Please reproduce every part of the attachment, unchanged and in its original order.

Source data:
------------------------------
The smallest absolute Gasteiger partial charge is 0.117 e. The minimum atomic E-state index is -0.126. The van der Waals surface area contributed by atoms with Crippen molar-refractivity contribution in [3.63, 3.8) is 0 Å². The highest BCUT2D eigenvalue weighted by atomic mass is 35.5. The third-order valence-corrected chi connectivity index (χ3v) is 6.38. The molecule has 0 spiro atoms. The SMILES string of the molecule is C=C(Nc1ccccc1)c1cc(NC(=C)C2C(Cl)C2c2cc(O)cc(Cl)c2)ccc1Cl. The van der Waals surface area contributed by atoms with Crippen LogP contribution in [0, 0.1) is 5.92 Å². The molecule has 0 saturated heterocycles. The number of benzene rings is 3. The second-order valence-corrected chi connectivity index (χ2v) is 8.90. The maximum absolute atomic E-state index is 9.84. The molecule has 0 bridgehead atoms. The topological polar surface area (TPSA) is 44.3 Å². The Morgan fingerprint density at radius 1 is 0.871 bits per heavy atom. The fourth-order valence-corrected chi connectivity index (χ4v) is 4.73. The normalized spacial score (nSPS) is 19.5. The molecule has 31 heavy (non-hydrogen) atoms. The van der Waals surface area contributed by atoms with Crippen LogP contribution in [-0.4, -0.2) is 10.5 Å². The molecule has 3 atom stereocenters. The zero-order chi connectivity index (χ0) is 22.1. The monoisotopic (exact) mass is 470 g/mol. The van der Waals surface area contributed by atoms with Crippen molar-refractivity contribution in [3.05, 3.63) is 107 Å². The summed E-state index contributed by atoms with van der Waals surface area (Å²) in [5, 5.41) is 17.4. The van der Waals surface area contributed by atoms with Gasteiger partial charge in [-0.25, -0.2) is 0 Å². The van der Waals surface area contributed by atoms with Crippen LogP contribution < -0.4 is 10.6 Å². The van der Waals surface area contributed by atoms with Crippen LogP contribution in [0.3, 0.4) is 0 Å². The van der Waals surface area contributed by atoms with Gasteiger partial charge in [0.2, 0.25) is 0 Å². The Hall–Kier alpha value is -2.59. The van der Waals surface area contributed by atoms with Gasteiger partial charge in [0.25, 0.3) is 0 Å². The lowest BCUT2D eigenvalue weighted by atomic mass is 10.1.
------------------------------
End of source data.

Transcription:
The smallest absolute Gasteiger partial charge is 0.117 e. The minimum atomic E-state index is -0.126. The van der Waals surface area contributed by atoms with Crippen molar-refractivity contribution in [3.63, 3.8) is 0 Å². The highest BCUT2D eigenvalue weighted by atomic mass is 35.5. The third-order valence-corrected chi connectivity index (χ3v) is 6.38. The molecule has 0 spiro atoms. The SMILES string of the molecule is C=C(Nc1ccccc1)c1cc(NC(=C)C2C(Cl)C2c2cc(O)cc(Cl)c2)ccc1Cl. The van der Waals surface area contributed by atoms with Crippen LogP contribution in [0, 0.1) is 5.92 Å². The molecule has 0 saturated heterocycles. The number of benzene rings is 3. The second-order valence-corrected chi connectivity index (χ2v) is 8.90. The maximum absolute atomic E-state index is 9.84. The molecule has 0 bridgehead atoms. The topological polar surface area (TPSA) is 44.3 Å². The Morgan fingerprint density at radius 1 is 0.871 bits per heavy atom. The fourth-order valence-corrected chi connectivity index (χ4v) is 4.73. The normalized spacial score (nSPS) is 19.5. The molecule has 31 heavy (non-hydrogen) atoms. The van der Waals surface area contributed by atoms with Crippen LogP contribution in [-0.4, -0.2) is 10.5 Å². The molecule has 3 atom stereocenters. The zero-order chi connectivity index (χ0) is 22.1. The monoisotopic (exact) mass is 470 g/mol. The van der Waals surface area contributed by atoms with Crippen molar-refractivity contribution in [3.05, 3.63) is 107 Å². The summed E-state index contributed by atoms with van der Waals surface area (Å²) in [5, 5.41) is 17.4. The van der Waals surface area contributed by atoms with Gasteiger partial charge in [-0.25, -0.2) is 0 Å². The van der Waals surface area contributed by atoms with Crippen LogP contribution < -0.4 is 10.6 Å². The van der Waals surface area contributed by atoms with Crippen LogP contribution in [0.3, 0.4) is 0 Å². The van der Waals surface area contributed by atoms with Gasteiger partial charge in [0.2, 0.25) is 0 Å². The Hall–Kier alpha value is -2.59. The van der Waals surface area contributed by atoms with Gasteiger partial charge in [0.25, 0.3) is 0 Å². The lowest BCUT2D eigenvalue weighted by atomic mass is 10.1.